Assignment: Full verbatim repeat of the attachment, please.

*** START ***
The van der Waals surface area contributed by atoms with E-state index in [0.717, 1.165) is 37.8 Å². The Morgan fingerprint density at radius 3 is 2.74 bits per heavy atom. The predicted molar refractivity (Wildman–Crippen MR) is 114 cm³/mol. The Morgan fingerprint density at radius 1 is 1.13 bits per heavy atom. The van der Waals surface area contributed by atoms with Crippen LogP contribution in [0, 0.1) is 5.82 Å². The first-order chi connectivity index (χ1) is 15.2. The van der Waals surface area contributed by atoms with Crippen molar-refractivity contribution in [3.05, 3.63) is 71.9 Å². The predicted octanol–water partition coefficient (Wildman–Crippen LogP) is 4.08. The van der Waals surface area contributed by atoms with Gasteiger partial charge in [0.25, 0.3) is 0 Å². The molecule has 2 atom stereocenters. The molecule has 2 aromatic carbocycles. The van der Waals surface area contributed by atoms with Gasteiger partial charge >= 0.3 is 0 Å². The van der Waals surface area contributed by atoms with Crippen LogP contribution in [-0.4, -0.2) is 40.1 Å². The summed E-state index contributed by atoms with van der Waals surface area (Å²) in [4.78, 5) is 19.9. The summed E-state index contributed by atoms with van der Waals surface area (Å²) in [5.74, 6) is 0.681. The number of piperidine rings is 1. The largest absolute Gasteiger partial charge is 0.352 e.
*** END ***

The van der Waals surface area contributed by atoms with E-state index in [0.717, 1.165) is 37.8 Å². The Morgan fingerprint density at radius 3 is 2.74 bits per heavy atom. The predicted molar refractivity (Wildman–Crippen MR) is 114 cm³/mol. The Morgan fingerprint density at radius 1 is 1.13 bits per heavy atom. The van der Waals surface area contributed by atoms with Crippen LogP contribution in [0, 0.1) is 5.82 Å². The first-order chi connectivity index (χ1) is 15.2. The van der Waals surface area contributed by atoms with Crippen molar-refractivity contribution in [3.05, 3.63) is 71.9 Å². The predicted octanol–water partition coefficient (Wildman–Crippen LogP) is 4.08. The van der Waals surface area contributed by atoms with Gasteiger partial charge in [0.25, 0.3) is 0 Å². The molecule has 2 atom stereocenters. The molecule has 2 aromatic carbocycles. The van der Waals surface area contributed by atoms with Gasteiger partial charge >= 0.3 is 0 Å². The van der Waals surface area contributed by atoms with Crippen LogP contribution in [-0.4, -0.2) is 40.1 Å². The summed E-state index contributed by atoms with van der Waals surface area (Å²) in [4.78, 5) is 19.9. The summed E-state index contributed by atoms with van der Waals surface area (Å²) in [5.74, 6) is 0.681. The number of piperidine rings is 1. The largest absolute Gasteiger partial charge is 0.352 e.